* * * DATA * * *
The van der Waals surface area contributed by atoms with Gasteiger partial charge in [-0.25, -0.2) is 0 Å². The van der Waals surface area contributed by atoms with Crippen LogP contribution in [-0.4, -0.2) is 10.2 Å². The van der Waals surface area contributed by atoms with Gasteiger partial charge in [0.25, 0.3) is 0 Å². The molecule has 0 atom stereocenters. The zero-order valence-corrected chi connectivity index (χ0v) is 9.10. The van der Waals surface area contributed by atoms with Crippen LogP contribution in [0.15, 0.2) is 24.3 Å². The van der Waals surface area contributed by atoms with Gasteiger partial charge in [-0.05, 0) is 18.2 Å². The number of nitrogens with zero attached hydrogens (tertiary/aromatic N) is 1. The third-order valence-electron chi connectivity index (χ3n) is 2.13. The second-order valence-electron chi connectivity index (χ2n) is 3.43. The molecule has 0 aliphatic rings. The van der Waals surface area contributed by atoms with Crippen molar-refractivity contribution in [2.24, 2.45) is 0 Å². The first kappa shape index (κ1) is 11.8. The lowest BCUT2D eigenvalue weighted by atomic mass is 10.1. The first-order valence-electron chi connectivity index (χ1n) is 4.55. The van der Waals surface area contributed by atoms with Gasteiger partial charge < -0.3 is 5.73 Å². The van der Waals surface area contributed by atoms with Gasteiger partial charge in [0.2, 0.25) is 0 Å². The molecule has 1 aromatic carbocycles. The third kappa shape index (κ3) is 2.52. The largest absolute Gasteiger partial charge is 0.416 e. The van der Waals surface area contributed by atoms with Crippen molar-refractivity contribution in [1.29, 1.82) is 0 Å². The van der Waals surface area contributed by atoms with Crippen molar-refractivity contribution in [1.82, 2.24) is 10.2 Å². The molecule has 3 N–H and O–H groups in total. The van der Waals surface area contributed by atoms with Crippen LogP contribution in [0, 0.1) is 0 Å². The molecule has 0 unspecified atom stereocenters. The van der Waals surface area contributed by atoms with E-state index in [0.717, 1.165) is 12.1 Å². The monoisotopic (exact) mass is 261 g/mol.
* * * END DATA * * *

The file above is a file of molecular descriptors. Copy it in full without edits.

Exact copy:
The van der Waals surface area contributed by atoms with Gasteiger partial charge in [-0.25, -0.2) is 0 Å². The van der Waals surface area contributed by atoms with Crippen LogP contribution in [-0.4, -0.2) is 10.2 Å². The van der Waals surface area contributed by atoms with Gasteiger partial charge in [0.25, 0.3) is 0 Å². The molecule has 0 atom stereocenters. The zero-order valence-corrected chi connectivity index (χ0v) is 9.10. The van der Waals surface area contributed by atoms with Crippen LogP contribution in [0.15, 0.2) is 24.3 Å². The van der Waals surface area contributed by atoms with Gasteiger partial charge in [-0.05, 0) is 18.2 Å². The number of nitrogens with zero attached hydrogens (tertiary/aromatic N) is 1. The third-order valence-electron chi connectivity index (χ3n) is 2.13. The second-order valence-electron chi connectivity index (χ2n) is 3.43. The molecule has 0 aliphatic rings. The van der Waals surface area contributed by atoms with Crippen molar-refractivity contribution in [2.24, 2.45) is 0 Å². The first kappa shape index (κ1) is 11.8. The lowest BCUT2D eigenvalue weighted by atomic mass is 10.1. The first-order valence-electron chi connectivity index (χ1n) is 4.55. The van der Waals surface area contributed by atoms with Gasteiger partial charge < -0.3 is 5.73 Å². The van der Waals surface area contributed by atoms with Gasteiger partial charge in [0.2, 0.25) is 0 Å². The molecule has 1 aromatic carbocycles. The third kappa shape index (κ3) is 2.52. The largest absolute Gasteiger partial charge is 0.416 e. The van der Waals surface area contributed by atoms with Crippen molar-refractivity contribution in [1.29, 1.82) is 0 Å². The van der Waals surface area contributed by atoms with Crippen molar-refractivity contribution in [1.82, 2.24) is 10.2 Å². The molecule has 3 N–H and O–H groups in total. The van der Waals surface area contributed by atoms with Crippen LogP contribution in [0, 0.1) is 0 Å². The molecule has 0 unspecified atom stereocenters. The van der Waals surface area contributed by atoms with E-state index in [0.717, 1.165) is 12.1 Å². The monoisotopic (exact) mass is 261 g/mol.